Griping about federal homeland security money has become a New York tradition since shortly after September 11, 2001. This year, city and state leaders have reason to scream louder than usual: President Bush’s Department of Homeland Security has slashed Gotham’s grant 40 percent, despite New York’s always having been the Islamic radicals’ American target of choice. But lost in the outrage over Chertoff’s risible finding that New York has “zero national monuments or icons” is the real reason for New York’s funding loss: a fatal confusion over what homeland security funds are actually for.
Two years ago, the problem with federal home-sec funds was supposedly pork-barrel politics. When the Republican National Convention came to town in 2004, New York pols, including Mayor Bloomberg, spent the week handing out information to delegates and national reporters to illustrate how Congress’s spending formula hamstrung the DHS into awarding rural cities and towns in places like Wyoming and Alaska far more home-sec dollars per person than high-risk places like New York City.
It proved an effective campaign. Congress fixed that problem last summer, to much self-congratulation. Now, while Congress guarantees that each state gets a tiny minimum of one pool of home-sec funds, the executive branch—that is, DHS secretary Michael Chertoff and his underlings—supposedly allocates the bulk of the funding based on threat, risk, and effectiveness of spending. Under that model, even though small towns represented by powerful Congressmen always will get some DHS sweetener, cities like New York, DC, and L.A. should be shoo-ins for most of the money.
That’s why New York felt slapped in the face when Chertoff announced this year’s grants this week. But the problem isn’t how DHS bureaucrats should categorize skyline icons like the Brooklyn Bridge and the Citicorp Center, both previous targets of credible threats. (the DHS put them in categories like “bridge” and "tall office building," instead of calling them national landmarks.)
The real problem is that much of the rest of the nation, with Bush administration encouragement, views the DHS as a giant source of free “first-responder” equipment. States, with input from local officials, apply for neat little funding packages based on proposals to buy capital equipment like superior communications systems to use in responding quickly in a bomb attack, hazardous-materials equipment to mitigate the effects of a biological attack, specialized fire trucks, and so forth.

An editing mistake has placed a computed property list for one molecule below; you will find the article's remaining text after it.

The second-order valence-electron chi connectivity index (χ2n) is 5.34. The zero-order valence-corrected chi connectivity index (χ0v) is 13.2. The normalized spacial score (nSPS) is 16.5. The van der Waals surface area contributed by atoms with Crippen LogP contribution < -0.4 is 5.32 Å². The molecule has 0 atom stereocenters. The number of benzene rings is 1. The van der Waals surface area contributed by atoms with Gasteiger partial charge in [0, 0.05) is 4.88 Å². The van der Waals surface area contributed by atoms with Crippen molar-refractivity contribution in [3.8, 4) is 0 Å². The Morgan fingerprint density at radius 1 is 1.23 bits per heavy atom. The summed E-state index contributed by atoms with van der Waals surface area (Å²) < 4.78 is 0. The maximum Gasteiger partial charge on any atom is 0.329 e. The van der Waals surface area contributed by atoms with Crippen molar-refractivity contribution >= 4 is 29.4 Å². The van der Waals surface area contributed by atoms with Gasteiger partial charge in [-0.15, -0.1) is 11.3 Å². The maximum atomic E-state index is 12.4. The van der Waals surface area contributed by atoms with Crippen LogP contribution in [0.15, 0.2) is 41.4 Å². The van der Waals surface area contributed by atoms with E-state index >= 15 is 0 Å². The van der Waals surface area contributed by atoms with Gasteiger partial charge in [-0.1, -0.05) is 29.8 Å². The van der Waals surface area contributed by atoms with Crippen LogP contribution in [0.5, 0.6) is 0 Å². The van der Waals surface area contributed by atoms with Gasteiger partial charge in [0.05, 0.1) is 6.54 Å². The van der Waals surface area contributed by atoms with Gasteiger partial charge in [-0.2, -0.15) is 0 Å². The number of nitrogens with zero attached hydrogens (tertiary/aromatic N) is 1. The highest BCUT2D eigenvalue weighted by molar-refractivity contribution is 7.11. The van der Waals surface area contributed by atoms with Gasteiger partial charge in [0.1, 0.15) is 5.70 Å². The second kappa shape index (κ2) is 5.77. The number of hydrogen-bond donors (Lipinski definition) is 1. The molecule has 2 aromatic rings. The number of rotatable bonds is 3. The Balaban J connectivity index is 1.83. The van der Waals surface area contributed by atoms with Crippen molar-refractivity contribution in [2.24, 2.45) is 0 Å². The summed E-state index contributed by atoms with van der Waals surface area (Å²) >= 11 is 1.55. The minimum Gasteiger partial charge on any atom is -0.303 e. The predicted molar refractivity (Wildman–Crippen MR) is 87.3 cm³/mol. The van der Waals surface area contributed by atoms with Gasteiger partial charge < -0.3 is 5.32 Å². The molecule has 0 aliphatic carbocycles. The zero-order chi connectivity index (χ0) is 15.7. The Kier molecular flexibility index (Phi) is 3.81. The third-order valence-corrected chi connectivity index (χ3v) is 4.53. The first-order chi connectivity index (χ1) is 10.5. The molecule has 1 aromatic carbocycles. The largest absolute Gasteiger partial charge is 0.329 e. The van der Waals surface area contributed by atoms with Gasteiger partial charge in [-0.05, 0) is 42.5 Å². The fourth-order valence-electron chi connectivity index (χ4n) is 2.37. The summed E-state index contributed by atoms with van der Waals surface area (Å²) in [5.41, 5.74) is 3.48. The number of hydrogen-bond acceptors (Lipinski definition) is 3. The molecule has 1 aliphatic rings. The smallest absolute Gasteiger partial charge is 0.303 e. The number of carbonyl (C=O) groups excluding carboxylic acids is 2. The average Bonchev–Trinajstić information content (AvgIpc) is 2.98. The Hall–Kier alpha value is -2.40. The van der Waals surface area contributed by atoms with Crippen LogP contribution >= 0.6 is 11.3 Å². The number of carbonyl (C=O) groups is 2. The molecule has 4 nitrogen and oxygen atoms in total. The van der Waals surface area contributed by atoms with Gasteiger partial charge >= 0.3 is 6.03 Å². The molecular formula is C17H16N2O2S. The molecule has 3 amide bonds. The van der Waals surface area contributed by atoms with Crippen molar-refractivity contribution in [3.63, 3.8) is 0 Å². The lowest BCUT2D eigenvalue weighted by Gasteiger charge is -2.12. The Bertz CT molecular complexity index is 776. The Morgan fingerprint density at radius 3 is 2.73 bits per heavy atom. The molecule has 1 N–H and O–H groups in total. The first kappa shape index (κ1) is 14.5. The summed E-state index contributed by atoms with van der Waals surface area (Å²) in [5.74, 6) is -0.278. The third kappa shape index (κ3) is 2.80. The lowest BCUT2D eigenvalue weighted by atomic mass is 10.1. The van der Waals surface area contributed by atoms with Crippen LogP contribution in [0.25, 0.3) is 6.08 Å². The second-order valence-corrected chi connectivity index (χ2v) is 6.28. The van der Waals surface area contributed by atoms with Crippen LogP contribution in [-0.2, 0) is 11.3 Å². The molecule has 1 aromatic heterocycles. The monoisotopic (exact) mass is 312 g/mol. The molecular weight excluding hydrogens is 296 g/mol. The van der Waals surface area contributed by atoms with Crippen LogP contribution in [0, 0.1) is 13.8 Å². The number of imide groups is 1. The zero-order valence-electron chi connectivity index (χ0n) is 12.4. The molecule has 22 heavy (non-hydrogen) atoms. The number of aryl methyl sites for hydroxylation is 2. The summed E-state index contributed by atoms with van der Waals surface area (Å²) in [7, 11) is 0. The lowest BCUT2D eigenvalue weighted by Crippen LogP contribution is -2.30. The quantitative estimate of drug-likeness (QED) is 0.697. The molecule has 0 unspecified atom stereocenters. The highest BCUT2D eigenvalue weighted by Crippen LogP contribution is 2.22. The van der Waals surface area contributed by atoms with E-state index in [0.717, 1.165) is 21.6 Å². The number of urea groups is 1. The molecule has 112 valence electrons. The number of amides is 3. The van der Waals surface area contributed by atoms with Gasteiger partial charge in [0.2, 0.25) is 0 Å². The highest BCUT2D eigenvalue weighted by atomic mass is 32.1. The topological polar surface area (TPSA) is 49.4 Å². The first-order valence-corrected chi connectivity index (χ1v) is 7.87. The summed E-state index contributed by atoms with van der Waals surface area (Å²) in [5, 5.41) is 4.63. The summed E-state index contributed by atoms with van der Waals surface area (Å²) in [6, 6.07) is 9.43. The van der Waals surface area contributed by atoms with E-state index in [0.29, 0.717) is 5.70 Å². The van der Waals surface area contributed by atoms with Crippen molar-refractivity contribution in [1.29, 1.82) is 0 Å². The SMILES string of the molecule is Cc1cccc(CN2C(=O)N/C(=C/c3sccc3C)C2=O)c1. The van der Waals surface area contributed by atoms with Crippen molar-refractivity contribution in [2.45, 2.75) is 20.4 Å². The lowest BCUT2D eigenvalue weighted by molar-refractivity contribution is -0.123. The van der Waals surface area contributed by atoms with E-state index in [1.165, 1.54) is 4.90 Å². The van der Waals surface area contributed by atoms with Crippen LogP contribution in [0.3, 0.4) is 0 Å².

The idea, in the DHS’s view, is that each city has a finite need for such equipment: you can only have so many chemical suits. Once a city has bought its equipment, or trained its people, it’s done, and the next year, some other city should receive a chance. In illustrating this point, one remark by Chertoff Thursday was telling: “After a city gets $500 million, more than twice as much as the next-largest city, is it correct to assume they should continue to get the same amount of money year after year after year after year with everybody else dividing up what remains?” he asked.
New York does spend some of its home-sec money on vital equipment and first-responder training, but it sees the role of the DHS differently: as a source of funds for ongoing intelligence gathering and other forms of threat prevention, carried out in large part by the NYPD. This philosophy requires manpower: more cops, more analysts, and more overtime.
In the NYPD’s view, it’s better to spend $10 million on police informers to learn that Islamists in Brooklyn want to carry out an attack than to buy $10 million worth of chemical suits to respond to the attack. This philosophy is a direct result of 9/11: despite the distracting bickering in front of the 9/11 Commission about how New York’s chain of command allegedly didn’t work well on that day, the best approach would have been to prevent 9/11 before it happened.
So Gotham wants to spend DHS money on programs like its Operation Impact, which trains police officers in counterterrorism tactics and devotes hundreds of officers to protect targets visibly, so that terrorists think New York may be “too hot” for an attack (in the words of a Brooklyn-Bridge plotter Iyman Faris to his al-Qaeda handlers). The DHS, conversely, sees such programs as “inefficient,” because, by definition, they never end.
This fundamental misunderstanding is curious, because Gotham’s approach to homeland security closely mirrors the Bush administration’s stated foreign-policy approach to the war on radical Islam: act now to prevent attacks, rather than act later to respond to them. The DHS’s philosophy, conversely, is more like the Clinton administration’s: wait for an attack and then respond.
It’s likely that New York will get its home-sec funding back, but for the wrong reason: Chertoff will be embarrassed into restoring it. But until the DHS learns that buying human intelligence is at least as worthy as buying haz-mat suits, the money it spends can’t make the nation safer.